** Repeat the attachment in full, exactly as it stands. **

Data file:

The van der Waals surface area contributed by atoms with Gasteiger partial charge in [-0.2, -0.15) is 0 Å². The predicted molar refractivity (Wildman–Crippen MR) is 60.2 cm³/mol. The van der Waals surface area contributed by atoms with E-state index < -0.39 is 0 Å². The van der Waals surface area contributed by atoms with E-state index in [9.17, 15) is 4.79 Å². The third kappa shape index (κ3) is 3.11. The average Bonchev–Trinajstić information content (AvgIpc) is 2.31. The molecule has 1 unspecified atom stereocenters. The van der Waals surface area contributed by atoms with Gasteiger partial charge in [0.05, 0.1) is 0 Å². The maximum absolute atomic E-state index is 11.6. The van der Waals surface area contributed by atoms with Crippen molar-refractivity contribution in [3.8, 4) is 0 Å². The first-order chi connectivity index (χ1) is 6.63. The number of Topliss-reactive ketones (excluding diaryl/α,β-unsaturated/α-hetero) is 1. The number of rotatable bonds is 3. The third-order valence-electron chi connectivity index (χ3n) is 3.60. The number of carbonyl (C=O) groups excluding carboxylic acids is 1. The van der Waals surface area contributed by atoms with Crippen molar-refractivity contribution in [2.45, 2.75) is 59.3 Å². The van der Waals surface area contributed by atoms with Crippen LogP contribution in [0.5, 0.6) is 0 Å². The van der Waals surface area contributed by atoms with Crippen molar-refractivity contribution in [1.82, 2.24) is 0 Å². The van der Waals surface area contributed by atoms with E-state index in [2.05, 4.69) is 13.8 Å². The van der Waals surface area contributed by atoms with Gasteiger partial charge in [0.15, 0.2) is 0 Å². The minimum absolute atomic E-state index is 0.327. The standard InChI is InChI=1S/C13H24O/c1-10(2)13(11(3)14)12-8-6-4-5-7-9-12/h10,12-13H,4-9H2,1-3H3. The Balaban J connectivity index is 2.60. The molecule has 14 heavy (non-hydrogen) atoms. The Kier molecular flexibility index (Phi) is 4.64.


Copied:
The van der Waals surface area contributed by atoms with Gasteiger partial charge in [-0.2, -0.15) is 0 Å². The predicted molar refractivity (Wildman–Crippen MR) is 60.2 cm³/mol. The van der Waals surface area contributed by atoms with E-state index < -0.39 is 0 Å². The van der Waals surface area contributed by atoms with E-state index in [9.17, 15) is 4.79 Å². The third kappa shape index (κ3) is 3.11. The average Bonchev–Trinajstić information content (AvgIpc) is 2.31. The molecule has 1 unspecified atom stereocenters. The van der Waals surface area contributed by atoms with Gasteiger partial charge in [0.05, 0.1) is 0 Å². The maximum absolute atomic E-state index is 11.6. The van der Waals surface area contributed by atoms with Crippen molar-refractivity contribution in [3.8, 4) is 0 Å². The first-order chi connectivity index (χ1) is 6.63. The number of Topliss-reactive ketones (excluding diaryl/α,β-unsaturated/α-hetero) is 1. The number of rotatable bonds is 3. The third-order valence-electron chi connectivity index (χ3n) is 3.60. The number of carbonyl (C=O) groups excluding carboxylic acids is 1. The van der Waals surface area contributed by atoms with Crippen molar-refractivity contribution in [2.45, 2.75) is 59.3 Å². The van der Waals surface area contributed by atoms with Crippen LogP contribution in [0.5, 0.6) is 0 Å². The van der Waals surface area contributed by atoms with Crippen molar-refractivity contribution in [1.82, 2.24) is 0 Å². The van der Waals surface area contributed by atoms with E-state index in [2.05, 4.69) is 13.8 Å². The van der Waals surface area contributed by atoms with Gasteiger partial charge in [0.15, 0.2) is 0 Å². The minimum absolute atomic E-state index is 0.327. The standard InChI is InChI=1S/C13H24O/c1-10(2)13(11(3)14)12-8-6-4-5-7-9-12/h10,12-13H,4-9H2,1-3H3. The Balaban J connectivity index is 2.60. The molecule has 14 heavy (non-hydrogen) atoms. The Kier molecular flexibility index (Phi) is 4.64.